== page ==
Cybersecurity firm Hacking Team has had an unpleasant taste of its own medicine, after data suggesting connections with repressive regimes was stolen from its systems. Over 400GB of files were unexpectedly shared on the company’s hijacked Twitter account – posts since deleted as Hacking Team wrests back control this morning – some of which indicate that, contrary to the Italian firm’s express denials, it has been selling monitoring and surveillance software to governments and security services in countries like Kazakstan, Russia, and Bahrain, which have been accused of heavy-handed treatment of citizens.
Hacking Team has made a business out of doing what other hackers do for sport or social transparency. The company works with numerous law enforcement and national security agencies, both on helping them secure their systems and with tools that can infiltrate target networks.
Unfortunately, the same tools that can be used for legal investigative work are also appealing to regimes that want to maintain a tight grip on their citizens, not to mention private companies, and it’s both of those that the leaked documentation indicate Hacking Team has been quietly working with.
Independent verification of the leaked data has not been made at this point, and while Hacking Team itself is yet to comment, one employee tweeted that the cache contained “false lies” about the company. His Twitter account was later itself hacked, and subsequently deleted altogether.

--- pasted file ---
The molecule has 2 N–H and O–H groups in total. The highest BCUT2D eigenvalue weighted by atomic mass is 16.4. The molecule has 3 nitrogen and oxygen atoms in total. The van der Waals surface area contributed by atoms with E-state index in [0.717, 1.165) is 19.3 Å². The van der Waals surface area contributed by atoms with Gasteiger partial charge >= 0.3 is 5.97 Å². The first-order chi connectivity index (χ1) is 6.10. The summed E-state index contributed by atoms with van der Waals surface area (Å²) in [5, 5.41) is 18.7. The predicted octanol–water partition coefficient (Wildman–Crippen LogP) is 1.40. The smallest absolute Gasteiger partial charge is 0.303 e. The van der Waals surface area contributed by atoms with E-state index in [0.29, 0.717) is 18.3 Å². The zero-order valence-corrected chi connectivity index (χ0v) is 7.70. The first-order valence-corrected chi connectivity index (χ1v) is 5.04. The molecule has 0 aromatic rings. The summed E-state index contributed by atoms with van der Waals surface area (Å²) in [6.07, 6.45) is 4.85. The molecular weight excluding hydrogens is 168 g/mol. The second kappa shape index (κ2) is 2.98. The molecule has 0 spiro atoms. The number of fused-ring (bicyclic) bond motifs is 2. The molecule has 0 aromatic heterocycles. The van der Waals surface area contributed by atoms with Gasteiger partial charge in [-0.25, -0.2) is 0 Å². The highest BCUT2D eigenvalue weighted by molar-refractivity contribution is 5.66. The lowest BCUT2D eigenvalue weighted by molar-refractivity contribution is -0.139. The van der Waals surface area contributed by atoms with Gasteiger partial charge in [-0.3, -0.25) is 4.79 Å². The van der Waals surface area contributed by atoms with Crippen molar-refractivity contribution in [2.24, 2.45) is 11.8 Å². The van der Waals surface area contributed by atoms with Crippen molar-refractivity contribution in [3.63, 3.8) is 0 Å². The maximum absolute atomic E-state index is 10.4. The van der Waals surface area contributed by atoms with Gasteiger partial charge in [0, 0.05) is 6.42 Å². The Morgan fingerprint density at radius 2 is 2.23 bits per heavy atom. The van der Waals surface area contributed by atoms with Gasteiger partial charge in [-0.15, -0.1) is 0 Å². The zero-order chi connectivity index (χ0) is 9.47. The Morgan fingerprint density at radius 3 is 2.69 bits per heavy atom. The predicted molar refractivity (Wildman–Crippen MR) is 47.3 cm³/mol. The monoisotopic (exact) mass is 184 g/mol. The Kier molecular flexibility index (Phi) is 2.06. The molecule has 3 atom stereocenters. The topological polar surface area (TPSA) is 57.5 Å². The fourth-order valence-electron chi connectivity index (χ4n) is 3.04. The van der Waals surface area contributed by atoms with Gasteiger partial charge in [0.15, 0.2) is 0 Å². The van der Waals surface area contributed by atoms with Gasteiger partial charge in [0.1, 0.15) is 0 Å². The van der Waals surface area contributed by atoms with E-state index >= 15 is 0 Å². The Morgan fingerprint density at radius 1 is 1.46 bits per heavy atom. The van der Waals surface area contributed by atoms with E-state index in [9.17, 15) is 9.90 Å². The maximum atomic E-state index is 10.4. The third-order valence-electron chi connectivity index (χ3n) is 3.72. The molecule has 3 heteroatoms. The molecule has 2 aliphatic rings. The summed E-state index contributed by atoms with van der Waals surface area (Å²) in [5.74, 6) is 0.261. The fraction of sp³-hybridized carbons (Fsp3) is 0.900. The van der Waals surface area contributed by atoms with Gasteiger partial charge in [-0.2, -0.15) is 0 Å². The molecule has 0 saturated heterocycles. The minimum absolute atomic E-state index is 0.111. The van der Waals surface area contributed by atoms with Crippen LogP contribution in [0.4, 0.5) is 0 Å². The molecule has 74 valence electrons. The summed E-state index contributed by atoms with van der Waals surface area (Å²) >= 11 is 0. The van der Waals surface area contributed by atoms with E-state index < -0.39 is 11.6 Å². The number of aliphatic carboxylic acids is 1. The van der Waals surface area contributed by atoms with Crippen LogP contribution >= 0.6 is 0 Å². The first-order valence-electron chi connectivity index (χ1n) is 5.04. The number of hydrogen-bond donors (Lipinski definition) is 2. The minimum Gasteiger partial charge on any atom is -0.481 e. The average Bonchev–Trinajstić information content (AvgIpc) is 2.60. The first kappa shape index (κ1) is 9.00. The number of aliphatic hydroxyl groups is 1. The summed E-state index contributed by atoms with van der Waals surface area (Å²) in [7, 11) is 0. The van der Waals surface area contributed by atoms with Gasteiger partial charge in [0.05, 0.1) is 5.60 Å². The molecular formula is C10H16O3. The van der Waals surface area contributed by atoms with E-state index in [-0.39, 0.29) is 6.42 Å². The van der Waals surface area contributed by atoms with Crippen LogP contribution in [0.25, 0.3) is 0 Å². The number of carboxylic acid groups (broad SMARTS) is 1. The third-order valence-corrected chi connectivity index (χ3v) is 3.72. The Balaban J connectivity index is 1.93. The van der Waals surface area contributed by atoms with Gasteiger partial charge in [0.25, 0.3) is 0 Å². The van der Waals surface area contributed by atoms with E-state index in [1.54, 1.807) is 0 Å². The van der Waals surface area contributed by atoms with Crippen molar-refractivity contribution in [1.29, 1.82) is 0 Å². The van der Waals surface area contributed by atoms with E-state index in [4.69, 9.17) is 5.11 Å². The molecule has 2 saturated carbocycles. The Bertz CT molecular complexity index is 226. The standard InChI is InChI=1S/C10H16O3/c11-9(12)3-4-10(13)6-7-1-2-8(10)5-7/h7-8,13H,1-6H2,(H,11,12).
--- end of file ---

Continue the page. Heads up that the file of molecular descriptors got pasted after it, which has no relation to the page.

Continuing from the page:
The files make for disturbing reading if authentic. While Hacking Team has on several occasions denied working with various repressive regimes, the documents suggest it has previously had dealings with Azerbaijan, Bahrain, Kazakhstan, Russia, Saudi Arabia, the UAE, and Uzbekistan.
A payment in excess of half a million dollars supposedly from the Sudanese national intelligence service was apparently received in 2012, the files also indicate, yet Hacking Team denied any current business relations with Sudan in January of this year. It’s unclear what the company’s answer to the follow-up question regarding past business relations was.
In addition, an invoice among the leaked data suggests software access was sold to a private firm in Brazil.
Back in 2013, Hacking Team was named one of the year’s “Corporate Enemies of the Internet” by activist group Reporters Without Borders, and accused of supplying oppressive regimes with its tools and services.
“Hacking Team goes to great lengths to assure that our software is not sold to governments that are blacklisted by the E.U., the U.S.A., NATO and similar international organizations or any “repressive” regime”,” the company told CNET in response. “Furthermore, we have created an external board to review potential HT sales, and this board has a veto over sales it deems illegal or unwise.”
At time of publication Hacking Team’s website is offline, though a cached version is available through the company’s hosting provider. It’s unclear whether Italian security services are working on an investigation into the breach.